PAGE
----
*Resampling* data signals in the System
Identification Toolbox™ product applies an antialiasing (lowpass) FIR filter to the data and changes
the sampling rate of the signal by decimation or interpolation.

If your data is sampled faster than needed during the experiment, you can decimate it without information loss. If your data is sampled more slowly than needed, there is a possibility that you miss important information about the dynamics at higher frequencies. Although you can resample the data at a higher rate, the resampled values occurring between measured samples do not represent new measured information about your system. Instead of resampling, repeat the experiment using a higher sampling rate.

You should decimate your data when it contains high-frequency noise outside the frequency range of the system dynamics.

Resampling takes into account how the data behaves between samples, which you specify when you import the data into the System Identification app (zero-order or first-order hold). For more information about the data properties you specify before importing the data, see Represent Data.

You can resample data using the System Identification app or the `resample`

command. You can only resample time-domain data at uniform time
intervals.

For a detailed discussion about handling disturbances, see the chapter on preprocessing
data in *System Identification: Theory for the User*, Second Edition,
by Lennart Ljung, Prentice Hall PTR, 1999.

Typically, you decimate a signal to remove the high-frequency contributions that result from noise from the total energy. Ideally, you want to remove the energy contribution due to noise and preserve the energy density of the signal.

The command `resample`

performs the decimation without aliasing
effects. This command includes a factor of *T* to normalize the spectrum
and preserve the energy density after decimation. For more information about spectrum
normalization, see Spectrum Normalization.

If you use manual decimation instead of `resample`

—by picking
every fourth sample from the signal, for example—the energy contributions from higher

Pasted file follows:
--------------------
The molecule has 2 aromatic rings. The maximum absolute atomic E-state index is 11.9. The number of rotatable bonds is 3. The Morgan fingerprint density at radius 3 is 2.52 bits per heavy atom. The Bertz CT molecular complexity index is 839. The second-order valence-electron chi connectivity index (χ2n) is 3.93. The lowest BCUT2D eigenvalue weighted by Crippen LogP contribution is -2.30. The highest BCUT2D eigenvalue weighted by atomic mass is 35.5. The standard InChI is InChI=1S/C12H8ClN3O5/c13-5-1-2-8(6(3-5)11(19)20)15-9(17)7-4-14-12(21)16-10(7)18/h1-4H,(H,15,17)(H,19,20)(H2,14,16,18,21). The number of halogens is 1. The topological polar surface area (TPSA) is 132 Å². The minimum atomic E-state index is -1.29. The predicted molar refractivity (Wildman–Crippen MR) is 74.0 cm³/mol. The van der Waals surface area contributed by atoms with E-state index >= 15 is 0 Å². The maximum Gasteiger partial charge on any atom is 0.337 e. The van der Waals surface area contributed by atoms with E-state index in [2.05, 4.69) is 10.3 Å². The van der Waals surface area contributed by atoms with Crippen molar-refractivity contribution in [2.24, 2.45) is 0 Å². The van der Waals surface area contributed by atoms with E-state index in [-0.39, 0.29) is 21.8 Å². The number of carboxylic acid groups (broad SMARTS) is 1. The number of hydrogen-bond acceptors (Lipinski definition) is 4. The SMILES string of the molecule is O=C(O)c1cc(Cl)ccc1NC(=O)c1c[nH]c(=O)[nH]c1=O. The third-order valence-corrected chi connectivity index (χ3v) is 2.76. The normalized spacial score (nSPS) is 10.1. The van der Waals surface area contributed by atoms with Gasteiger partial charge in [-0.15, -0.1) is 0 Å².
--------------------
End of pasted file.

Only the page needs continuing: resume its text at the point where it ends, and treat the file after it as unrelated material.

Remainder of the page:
frequencies are folded back into the lower frequencies("aliasing"). Because the total signal
energy is preserved by this operation and this energy must now be squeezed into a smaller
frequency range, the amplitude of the spectrum at each frequency increases. Thus, the energy
density of the decimated signal is not constant.

This example shows how `resample`

avoids folding effects.

Construct a fourth-order moving-average process.

m0 = idpoly(1,[ ],[1 1 1 1]);

m0 is a time-series model with no inputs.

Generate error signal.

`e = idinput(2000,'rgs');`

Simulate the output using the error signal.

sim_opt = simOptions('AddNoise',true,'NoiseData',e); y = sim(m0,zeros(2000,0),sim_opt); y = iddata(y,[],1);

Estimate the signal spectrum.

g1 = spa(y);

Estimate the spectrum of the modified signal including every fourth sample of the original signal. This command automatically sets Ts to 4.

g2 = spa(y(1:4:2000));

Plot the frequency response to view folding effects.

h = spectrumplot(g1,g2,g1.Frequency); opt = getoptions(h); opt.FreqScale = 'linear'; opt.FreqUnits = 'Hz'; setoptions(h,opt);

Estimate the spectrum after prefiltering that does not introduce folding effects.

g3 = spa(resample(y,1,4)); figure spectrumplot(g1,g3,g1.Frequency,opt)

Use `resample`

to decimate the signal before estimating the spectrum and plot the frequency response.

g3 = spa(resample(y,1,4)); figure spectrumplot(g1,g3,g1.Frequency,opt)

The plot shows that the estimated spectrum of the resampled signal has the same amplitude as the original spectrum. Thus, there is no indication of folding effects when you use `resample`

to eliminate aliasing.